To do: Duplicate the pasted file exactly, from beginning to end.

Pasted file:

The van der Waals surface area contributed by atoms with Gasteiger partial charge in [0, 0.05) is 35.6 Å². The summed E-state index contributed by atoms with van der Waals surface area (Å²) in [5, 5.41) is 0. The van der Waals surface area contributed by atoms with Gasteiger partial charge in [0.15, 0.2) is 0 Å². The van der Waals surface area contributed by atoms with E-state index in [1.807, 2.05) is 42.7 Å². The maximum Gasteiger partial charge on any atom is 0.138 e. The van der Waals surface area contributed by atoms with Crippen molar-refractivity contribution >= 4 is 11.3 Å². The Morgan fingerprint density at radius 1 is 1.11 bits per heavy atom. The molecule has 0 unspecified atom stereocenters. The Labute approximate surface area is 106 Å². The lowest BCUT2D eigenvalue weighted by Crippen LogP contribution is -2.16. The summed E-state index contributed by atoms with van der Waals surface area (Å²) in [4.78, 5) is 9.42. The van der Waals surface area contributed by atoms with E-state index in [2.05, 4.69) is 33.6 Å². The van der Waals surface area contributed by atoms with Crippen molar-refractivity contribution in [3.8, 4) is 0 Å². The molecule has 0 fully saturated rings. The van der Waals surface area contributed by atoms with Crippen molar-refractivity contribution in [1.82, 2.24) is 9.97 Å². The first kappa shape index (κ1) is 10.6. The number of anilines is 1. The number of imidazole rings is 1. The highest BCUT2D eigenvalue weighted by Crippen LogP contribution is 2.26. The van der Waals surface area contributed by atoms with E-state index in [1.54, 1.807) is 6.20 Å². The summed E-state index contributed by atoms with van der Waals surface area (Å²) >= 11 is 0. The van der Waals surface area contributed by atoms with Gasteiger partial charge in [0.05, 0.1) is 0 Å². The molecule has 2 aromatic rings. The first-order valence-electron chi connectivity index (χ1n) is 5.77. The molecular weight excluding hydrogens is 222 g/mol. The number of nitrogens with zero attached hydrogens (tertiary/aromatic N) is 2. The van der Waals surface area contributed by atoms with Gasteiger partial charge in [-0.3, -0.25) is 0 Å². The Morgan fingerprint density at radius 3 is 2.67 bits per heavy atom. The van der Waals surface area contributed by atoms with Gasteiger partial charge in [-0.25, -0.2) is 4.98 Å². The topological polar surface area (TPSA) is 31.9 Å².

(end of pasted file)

The van der Waals surface area contributed by atoms with Gasteiger partial charge in [0, 0.05) is 35.6 Å². The summed E-state index contributed by atoms with van der Waals surface area (Å²) in [5, 5.41) is 0. The van der Waals surface area contributed by atoms with Gasteiger partial charge in [0.15, 0.2) is 0 Å². The van der Waals surface area contributed by atoms with E-state index in [1.807, 2.05) is 42.7 Å². The maximum Gasteiger partial charge on any atom is 0.138 e. The van der Waals surface area contributed by atoms with Crippen molar-refractivity contribution >= 4 is 11.3 Å². The Morgan fingerprint density at radius 1 is 1.11 bits per heavy atom. The molecule has 0 unspecified atom stereocenters. The Labute approximate surface area is 106 Å². The lowest BCUT2D eigenvalue weighted by Crippen LogP contribution is -2.16. The summed E-state index contributed by atoms with van der Waals surface area (Å²) in [4.78, 5) is 9.42. The van der Waals surface area contributed by atoms with E-state index in [2.05, 4.69) is 33.6 Å². The van der Waals surface area contributed by atoms with Crippen molar-refractivity contribution in [3.8, 4) is 0 Å². The molecule has 0 fully saturated rings. The van der Waals surface area contributed by atoms with Crippen molar-refractivity contribution in [1.82, 2.24) is 9.97 Å². The first kappa shape index (κ1) is 10.6. The number of anilines is 1. The number of imidazole rings is 1. The highest BCUT2D eigenvalue weighted by Crippen LogP contribution is 2.26. The van der Waals surface area contributed by atoms with E-state index in [1.54, 1.807) is 6.20 Å². The summed E-state index contributed by atoms with van der Waals surface area (Å²) >= 11 is 0. The van der Waals surface area contributed by atoms with Gasteiger partial charge in [0.05, 0.1) is 0 Å². The molecule has 2 aromatic rings. The first-order valence-electron chi connectivity index (χ1n) is 5.77. The molecular weight excluding hydrogens is 222 g/mol. The number of nitrogens with zero attached hydrogens (tertiary/aromatic N) is 2. The van der Waals surface area contributed by atoms with Gasteiger partial charge in [-0.3, -0.25) is 0 Å². The Morgan fingerprint density at radius 3 is 2.67 bits per heavy atom. The van der Waals surface area contributed by atoms with Gasteiger partial charge in [-0.25, -0.2) is 4.98 Å². The topological polar surface area (TPSA) is 31.9 Å².